Attila the Hun

Attila the Hun

Born: Unknown
Died: 453 A.D.
Nationality: Hunnish
Famous For: Ruler of the Hun Empire from 434 to 453

Attila the Hun was the leader of the barbaric warriors and considered an unstoppable conquerer. Huns were Eurasian nomads who built their kingdom with their javelin throwing and mounted archery. This king ravaged the entire land area from the Black Sea to the Mediterranean. People also referred to him as the “Scourge of God” (Flagellum Dei).

Attila the Hun’s Achievements

In the course of the wars, Attila the Hun invaded the Eastern Roman Empire, though he did not attack Rome or Constantinople. Many Germanic tribes were under his rule, too. Upon his death in 453 AD, there was no single leader capable of uniting the entire tribe.

Attila was a great unifier of the Hun tribes. His birth in 406 AD in the province of Pannonia in Rome was uneventful. What was remarkable, however, was that when he was named as the co-ruler of the Huns along with his brother, Bleda, in 434 AD, he made plans and subsequently killed his brother in 445 AD. Afterwards, Attila became the sole leader of the Huns.

Attila’s Appearance

Attila the Hun was short-statured with a large head and broad chest and small eyes. He had a flat nose and a thin beard and his tanned skin was evidence to his origins. Predominant among his acts of notoriety was his penetrating and fierce gaze.

He enjoyed staring at his subjects and rolled his eyes to enjoy their fear. He also had a habit of inspiring terror in others by telling them he had the sword of the Roman God of war, Mars.

Attila the Hun as Leader

In his time, the rulers of the Eastern and Western Roman empires feared him. Though unable to invade Constantinople, he conducted numerous raids on the Balkans and suffered defeat at the battle of the Catalaunian Plains. He next turned his attention to Italy but was unable to make any headway against Rome. He died before he could conduct any more attacks against Rome.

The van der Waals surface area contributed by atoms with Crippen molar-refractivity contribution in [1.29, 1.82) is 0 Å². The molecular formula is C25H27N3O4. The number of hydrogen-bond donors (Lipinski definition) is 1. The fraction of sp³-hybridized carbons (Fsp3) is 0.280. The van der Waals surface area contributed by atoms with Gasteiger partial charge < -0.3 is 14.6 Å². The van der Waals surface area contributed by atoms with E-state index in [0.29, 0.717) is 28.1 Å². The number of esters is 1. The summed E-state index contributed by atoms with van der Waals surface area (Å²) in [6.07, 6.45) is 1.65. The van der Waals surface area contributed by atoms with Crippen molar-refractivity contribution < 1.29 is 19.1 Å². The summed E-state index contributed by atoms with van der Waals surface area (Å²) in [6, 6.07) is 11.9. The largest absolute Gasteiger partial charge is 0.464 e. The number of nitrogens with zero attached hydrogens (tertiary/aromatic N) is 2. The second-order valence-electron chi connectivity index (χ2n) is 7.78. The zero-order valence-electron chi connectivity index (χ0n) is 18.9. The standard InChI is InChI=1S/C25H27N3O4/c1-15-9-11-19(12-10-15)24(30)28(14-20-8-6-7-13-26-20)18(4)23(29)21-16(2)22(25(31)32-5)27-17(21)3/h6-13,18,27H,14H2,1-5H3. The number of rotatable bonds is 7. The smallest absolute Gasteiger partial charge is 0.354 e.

When Rugila died in 434, it was up to the sons of his brother, Mundzuk, Attila, and Bleda to control the Hun tribes. The Huns tried to negotiate with the Eastern Roman Emperor Theodosius to give up the noblemen who fled to the Roman kingdom for shelter.

Attila the Negotiator

It took over a year for the negotiations to bear fruit. The Romans agreed to send the fugitives back and increased the amount of gold payment to the Huns. This money was to increase the bilateral relationship and increase the trade between the two. They also paid a sum of eight gold coins for every Roman prisoner in Hun custody.

The Huns were satisfied and returned home. This was all Theodosius needed. He immediately fortified the walls of Constantinople, which would later prove to be the deterrent that sent Attila back when he crossed the Danube.

Over the next few years, they waged a war with the Sassanid Empire and lost. They turned back to the Roman side and attacked the merchants breaking the treaty they had signed. Attila the Hun devastated the cities of Illyricum and was pacified only when the Romans handed over a priest who owned lands that Attila claimed were his.